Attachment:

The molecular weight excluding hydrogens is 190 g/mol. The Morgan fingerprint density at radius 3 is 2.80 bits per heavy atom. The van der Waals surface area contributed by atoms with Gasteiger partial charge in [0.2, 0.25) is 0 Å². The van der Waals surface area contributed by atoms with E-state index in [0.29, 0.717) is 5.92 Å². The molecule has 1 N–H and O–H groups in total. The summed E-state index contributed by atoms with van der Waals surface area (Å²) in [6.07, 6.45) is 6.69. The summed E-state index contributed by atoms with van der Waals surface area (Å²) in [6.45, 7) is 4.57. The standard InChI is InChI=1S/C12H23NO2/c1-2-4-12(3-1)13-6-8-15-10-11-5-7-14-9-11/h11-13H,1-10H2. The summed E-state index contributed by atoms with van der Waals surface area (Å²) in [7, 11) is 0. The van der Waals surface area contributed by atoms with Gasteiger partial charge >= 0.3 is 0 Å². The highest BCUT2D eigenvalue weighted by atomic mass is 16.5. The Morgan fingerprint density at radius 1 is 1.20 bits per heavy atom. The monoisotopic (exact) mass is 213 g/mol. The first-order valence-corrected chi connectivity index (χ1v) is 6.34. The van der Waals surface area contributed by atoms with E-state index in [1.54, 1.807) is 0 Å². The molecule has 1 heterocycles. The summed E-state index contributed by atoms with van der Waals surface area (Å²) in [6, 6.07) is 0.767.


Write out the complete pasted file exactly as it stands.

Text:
The molecular weight excluding hydrogens is 190 g/mol. The Morgan fingerprint density at radius 3 is 2.80 bits per heavy atom. The van der Waals surface area contributed by atoms with Gasteiger partial charge in [0.2, 0.25) is 0 Å². The van der Waals surface area contributed by atoms with E-state index in [0.29, 0.717) is 5.92 Å². The molecule has 1 N–H and O–H groups in total. The summed E-state index contributed by atoms with van der Waals surface area (Å²) in [6.07, 6.45) is 6.69. The summed E-state index contributed by atoms with van der Waals surface area (Å²) in [6.45, 7) is 4.57. The standard InChI is InChI=1S/C12H23NO2/c1-2-4-12(3-1)13-6-8-15-10-11-5-7-14-9-11/h11-13H,1-10H2. The summed E-state index contributed by atoms with van der Waals surface area (Å²) in [7, 11) is 0. The van der Waals surface area contributed by atoms with Gasteiger partial charge >= 0.3 is 0 Å². The highest BCUT2D eigenvalue weighted by atomic mass is 16.5. The Morgan fingerprint density at radius 1 is 1.20 bits per heavy atom. The monoisotopic (exact) mass is 213 g/mol. The first-order valence-corrected chi connectivity index (χ1v) is 6.34. The van der Waals surface area contributed by atoms with E-state index in [1.54, 1.807) is 0 Å². The molecule has 1 heterocycles. The summed E-state index contributed by atoms with van der Waals surface area (Å²) in [6, 6.07) is 0.767.